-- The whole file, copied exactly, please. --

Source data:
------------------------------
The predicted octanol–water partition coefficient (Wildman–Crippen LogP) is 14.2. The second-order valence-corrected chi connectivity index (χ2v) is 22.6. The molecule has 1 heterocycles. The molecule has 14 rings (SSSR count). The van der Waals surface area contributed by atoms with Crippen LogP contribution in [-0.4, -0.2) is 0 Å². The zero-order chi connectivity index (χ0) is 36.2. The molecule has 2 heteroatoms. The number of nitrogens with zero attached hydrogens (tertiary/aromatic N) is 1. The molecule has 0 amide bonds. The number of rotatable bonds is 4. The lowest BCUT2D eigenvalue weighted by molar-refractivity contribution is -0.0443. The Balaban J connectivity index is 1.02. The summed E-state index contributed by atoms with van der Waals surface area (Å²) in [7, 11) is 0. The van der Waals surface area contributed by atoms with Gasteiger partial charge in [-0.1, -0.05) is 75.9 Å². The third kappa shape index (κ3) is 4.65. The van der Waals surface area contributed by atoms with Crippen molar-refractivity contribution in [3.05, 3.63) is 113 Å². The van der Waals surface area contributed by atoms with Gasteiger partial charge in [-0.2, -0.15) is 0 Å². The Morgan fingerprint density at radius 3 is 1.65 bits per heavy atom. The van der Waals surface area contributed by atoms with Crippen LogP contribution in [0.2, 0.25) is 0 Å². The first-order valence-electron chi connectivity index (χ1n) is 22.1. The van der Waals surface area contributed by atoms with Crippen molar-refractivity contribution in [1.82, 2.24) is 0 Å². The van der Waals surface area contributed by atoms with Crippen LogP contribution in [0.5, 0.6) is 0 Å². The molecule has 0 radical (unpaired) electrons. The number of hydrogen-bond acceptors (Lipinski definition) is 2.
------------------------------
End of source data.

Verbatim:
The predicted octanol–water partition coefficient (Wildman–Crippen LogP) is 14.2. The second-order valence-corrected chi connectivity index (χ2v) is 22.6. The molecule has 1 heterocycles. The molecule has 14 rings (SSSR count). The van der Waals surface area contributed by atoms with Crippen LogP contribution in [-0.4, -0.2) is 0 Å². The zero-order chi connectivity index (χ0) is 36.2. The molecule has 2 heteroatoms. The number of nitrogens with zero attached hydrogens (tertiary/aromatic N) is 1. The molecule has 0 amide bonds. The number of rotatable bonds is 4. The lowest BCUT2D eigenvalue weighted by molar-refractivity contribution is -0.0443. The Balaban J connectivity index is 1.02. The summed E-state index contributed by atoms with van der Waals surface area (Å²) in [7, 11) is 0. The van der Waals surface area contributed by atoms with Gasteiger partial charge in [-0.1, -0.05) is 75.9 Å². The third kappa shape index (κ3) is 4.65. The van der Waals surface area contributed by atoms with Crippen molar-refractivity contribution in [3.05, 3.63) is 113 Å². The van der Waals surface area contributed by atoms with Gasteiger partial charge in [-0.2, -0.15) is 0 Å². The Morgan fingerprint density at radius 3 is 1.65 bits per heavy atom. The van der Waals surface area contributed by atoms with Crippen LogP contribution in [0.2, 0.25) is 0 Å². The first-order valence-electron chi connectivity index (χ1n) is 22.1. The van der Waals surface area contributed by atoms with Crippen molar-refractivity contribution in [1.82, 2.24) is 0 Å². The van der Waals surface area contributed by atoms with Crippen LogP contribution in [0.5, 0.6) is 0 Å². The molecule has 0 radical (unpaired) electrons. The number of hydrogen-bond acceptors (Lipinski definition) is 2.